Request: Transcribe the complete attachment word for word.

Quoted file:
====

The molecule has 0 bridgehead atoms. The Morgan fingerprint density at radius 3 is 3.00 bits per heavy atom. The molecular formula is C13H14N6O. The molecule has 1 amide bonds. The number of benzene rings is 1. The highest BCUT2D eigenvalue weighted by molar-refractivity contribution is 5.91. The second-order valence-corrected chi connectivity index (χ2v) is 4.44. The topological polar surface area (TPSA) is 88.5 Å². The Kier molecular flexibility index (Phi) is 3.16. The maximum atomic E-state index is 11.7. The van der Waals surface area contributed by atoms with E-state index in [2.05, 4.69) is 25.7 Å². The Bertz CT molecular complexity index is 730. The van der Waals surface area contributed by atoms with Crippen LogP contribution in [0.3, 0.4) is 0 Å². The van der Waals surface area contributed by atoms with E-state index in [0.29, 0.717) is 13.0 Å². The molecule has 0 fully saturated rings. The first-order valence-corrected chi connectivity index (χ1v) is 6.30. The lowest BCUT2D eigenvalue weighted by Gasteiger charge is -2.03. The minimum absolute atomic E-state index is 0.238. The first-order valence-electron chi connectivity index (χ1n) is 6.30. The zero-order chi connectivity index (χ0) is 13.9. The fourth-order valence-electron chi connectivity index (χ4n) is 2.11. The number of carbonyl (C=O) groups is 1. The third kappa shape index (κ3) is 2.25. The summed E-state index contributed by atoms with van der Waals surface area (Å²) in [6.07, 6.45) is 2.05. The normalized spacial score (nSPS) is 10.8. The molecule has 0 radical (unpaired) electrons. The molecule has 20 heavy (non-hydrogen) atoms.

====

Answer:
The molecule has 0 bridgehead atoms. The Morgan fingerprint density at radius 3 is 3.00 bits per heavy atom. The molecular formula is C13H14N6O. The molecule has 1 amide bonds. The number of benzene rings is 1. The highest BCUT2D eigenvalue weighted by molar-refractivity contribution is 5.91. The second-order valence-corrected chi connectivity index (χ2v) is 4.44. The topological polar surface area (TPSA) is 88.5 Å². The Kier molecular flexibility index (Phi) is 3.16. The maximum atomic E-state index is 11.7. The van der Waals surface area contributed by atoms with E-state index in [2.05, 4.69) is 25.7 Å². The Bertz CT molecular complexity index is 730. The van der Waals surface area contributed by atoms with Crippen LogP contribution in [0.3, 0.4) is 0 Å². The van der Waals surface area contributed by atoms with E-state index in [0.29, 0.717) is 13.0 Å². The molecule has 0 fully saturated rings. The first-order valence-corrected chi connectivity index (χ1v) is 6.30. The lowest BCUT2D eigenvalue weighted by Gasteiger charge is -2.03. The minimum absolute atomic E-state index is 0.238. The first-order valence-electron chi connectivity index (χ1n) is 6.30. The zero-order chi connectivity index (χ0) is 13.9. The fourth-order valence-electron chi connectivity index (χ4n) is 2.11. The number of carbonyl (C=O) groups is 1. The third kappa shape index (κ3) is 2.25. The summed E-state index contributed by atoms with van der Waals surface area (Å²) in [6.07, 6.45) is 2.05. The normalized spacial score (nSPS) is 10.8. The molecule has 0 radical (unpaired) electrons. The molecule has 20 heavy (non-hydrogen) atoms.